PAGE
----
We need other eyes to see ourselves and, where they are not present, we invent them. This is the message at the core of Bryan Appleyard's intelligent survey of the 20th century's vast mythology of the alien: the non-human "Other". It is a sensible one. Sometimes, aliens are a threat - unsympathetic intellects that kick our world as we would an anthill, or cruder creatures here to pillage or rape us. Sometimes, they are our better angels - here to instruct us in environmentalism, in a more humane diet, or simply to tell us to play nicer.
And sometimes they are here for their own inscrutable purposes, to stare back at us with eyes dark as night. Early in the last century, the poet Rilke told us that every angel is terrible; that beauty is terror we can still just endure. He spoke, presciently, about all aliens, not just people with rubber bits stuck on faces.
Appleyard could have multiplied examples endlessly. As it is, he contents himself with a lot of tales told twice, or far more often. We get Star Trek and UFOs, robots and cyborgs and nanotechnology and Satanic abuse: this is not so much book assembled from cuttings as one which contents itself with touching a lot of bases and being mildly sardonic all the while. "What fools these mortals be," is a perpetual refrain. We are left at times with a suspicion that Appleyard quite likes the idea of being cool and unsympathetic.
Among his tales is the complex story of UFOlogy, of abductions, higher beings, and memories of lost time recovered in ways that Proust never dreamed of. Appleyard spent a lot of time talking to the late Professor John Mack, and is minded to agree with Mack that, in some sense, the experiences of people who believe that they have been taken and returned are more than merely subjective.
The trouble is that we are all liable to experience the uncanny in some form or another: whether aliens, God, the voices of the dead or the inexorable laws of economic history. To say that these experiences are common is not to say that they are true; they are certainly no very sound reason to change our lives. Appleyard's aesthetic distaste for the measurements of technology lead him at times into a tolerance for the merely foolish. This is, as Mr Spock so often remarked, illogical.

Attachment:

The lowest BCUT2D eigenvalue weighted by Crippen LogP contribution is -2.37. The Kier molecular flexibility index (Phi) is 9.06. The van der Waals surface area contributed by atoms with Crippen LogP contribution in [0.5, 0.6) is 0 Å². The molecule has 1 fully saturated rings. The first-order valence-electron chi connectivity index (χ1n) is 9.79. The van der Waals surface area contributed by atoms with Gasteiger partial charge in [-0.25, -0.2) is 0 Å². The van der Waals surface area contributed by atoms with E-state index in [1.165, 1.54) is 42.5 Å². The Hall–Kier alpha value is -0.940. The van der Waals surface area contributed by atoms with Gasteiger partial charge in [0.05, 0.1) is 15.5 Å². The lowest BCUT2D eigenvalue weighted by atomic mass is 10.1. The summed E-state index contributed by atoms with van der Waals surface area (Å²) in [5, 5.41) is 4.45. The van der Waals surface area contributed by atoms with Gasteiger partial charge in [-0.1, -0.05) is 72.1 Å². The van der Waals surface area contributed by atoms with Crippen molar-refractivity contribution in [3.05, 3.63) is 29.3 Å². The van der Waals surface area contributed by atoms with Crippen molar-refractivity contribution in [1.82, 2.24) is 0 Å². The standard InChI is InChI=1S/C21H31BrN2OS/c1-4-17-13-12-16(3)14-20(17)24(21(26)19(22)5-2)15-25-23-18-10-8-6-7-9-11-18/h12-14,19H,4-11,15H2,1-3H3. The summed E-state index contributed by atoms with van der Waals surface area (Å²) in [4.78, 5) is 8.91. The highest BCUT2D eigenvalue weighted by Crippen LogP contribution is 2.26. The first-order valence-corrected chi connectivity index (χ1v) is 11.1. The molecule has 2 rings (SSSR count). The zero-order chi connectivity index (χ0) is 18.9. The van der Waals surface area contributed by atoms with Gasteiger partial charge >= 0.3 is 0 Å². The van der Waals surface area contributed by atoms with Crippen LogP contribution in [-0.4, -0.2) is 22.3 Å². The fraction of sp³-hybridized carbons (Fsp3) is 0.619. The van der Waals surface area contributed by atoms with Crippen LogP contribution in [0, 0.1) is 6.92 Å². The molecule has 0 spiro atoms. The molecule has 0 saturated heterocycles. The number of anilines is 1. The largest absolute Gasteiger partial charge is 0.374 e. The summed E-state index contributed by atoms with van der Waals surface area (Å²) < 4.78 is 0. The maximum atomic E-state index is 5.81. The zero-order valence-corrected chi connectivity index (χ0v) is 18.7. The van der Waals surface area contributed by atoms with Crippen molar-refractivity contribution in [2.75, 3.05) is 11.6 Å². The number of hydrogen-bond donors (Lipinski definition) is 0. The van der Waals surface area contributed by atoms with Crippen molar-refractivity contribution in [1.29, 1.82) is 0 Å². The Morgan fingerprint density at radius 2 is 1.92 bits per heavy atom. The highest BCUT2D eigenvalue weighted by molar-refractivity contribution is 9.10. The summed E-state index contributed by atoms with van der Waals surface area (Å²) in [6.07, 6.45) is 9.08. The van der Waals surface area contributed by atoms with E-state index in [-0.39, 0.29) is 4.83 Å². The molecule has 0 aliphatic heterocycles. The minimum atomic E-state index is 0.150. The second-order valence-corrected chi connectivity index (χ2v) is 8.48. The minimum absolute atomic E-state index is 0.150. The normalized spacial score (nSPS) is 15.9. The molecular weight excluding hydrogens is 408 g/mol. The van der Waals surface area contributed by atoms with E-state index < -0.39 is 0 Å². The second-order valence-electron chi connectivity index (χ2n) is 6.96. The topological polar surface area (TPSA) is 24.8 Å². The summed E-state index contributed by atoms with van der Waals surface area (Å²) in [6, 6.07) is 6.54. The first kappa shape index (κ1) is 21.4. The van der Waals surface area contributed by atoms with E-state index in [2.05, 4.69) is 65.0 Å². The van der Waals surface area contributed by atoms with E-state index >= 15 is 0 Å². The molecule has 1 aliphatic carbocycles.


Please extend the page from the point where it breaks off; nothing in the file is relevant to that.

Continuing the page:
Appleyard's reading and viewing of science fiction are extensive, but not always as insightful as he might wish us to believe. He is not entitled to patronise the SF novels of Philip K Dick as he does, treating Dick as much as a case study in amphetamine-fuelled paranoia as the creator of some of the best explorations of the American nightmare. There is a common decency at the core of Dick's work, a compassion for doomed junkies and scrapped robots, which Appleyard perhaps underrates in favour of the colder decorums of the Polish writer, Stanislaw Lem.
Appleyard joins Lem in the assumption that the Alien is ultimately incomprehensible, that any hint of anthropomorphism is sentimental and colonialist. In the absence of actual aliens, without whom the debate is somewhat academic, this is a dangerous assumption. After all, in our daily dealings with human Others, to explore difference is also to explore common experience.
If a lion could speak, we could not understand him, Wittgenstein said. Appleyard agrees. An intelligent lion, however, would notice, sooner or later, that the square on the hypotenuse of a right triangle is equal to the sum of the squares on the two adjacent sides. Certain things are shared knowledge because they are how the universe is constructed. The world, as Wittgenstein also remarked, is everything that is the case. Lions, robots and Bryan Appleyard all inhabit and negotiate that interpreted world.
Roz Kaveney's 'From Alien to The Matrix: reading science-fiction film' is published by IB Tauris
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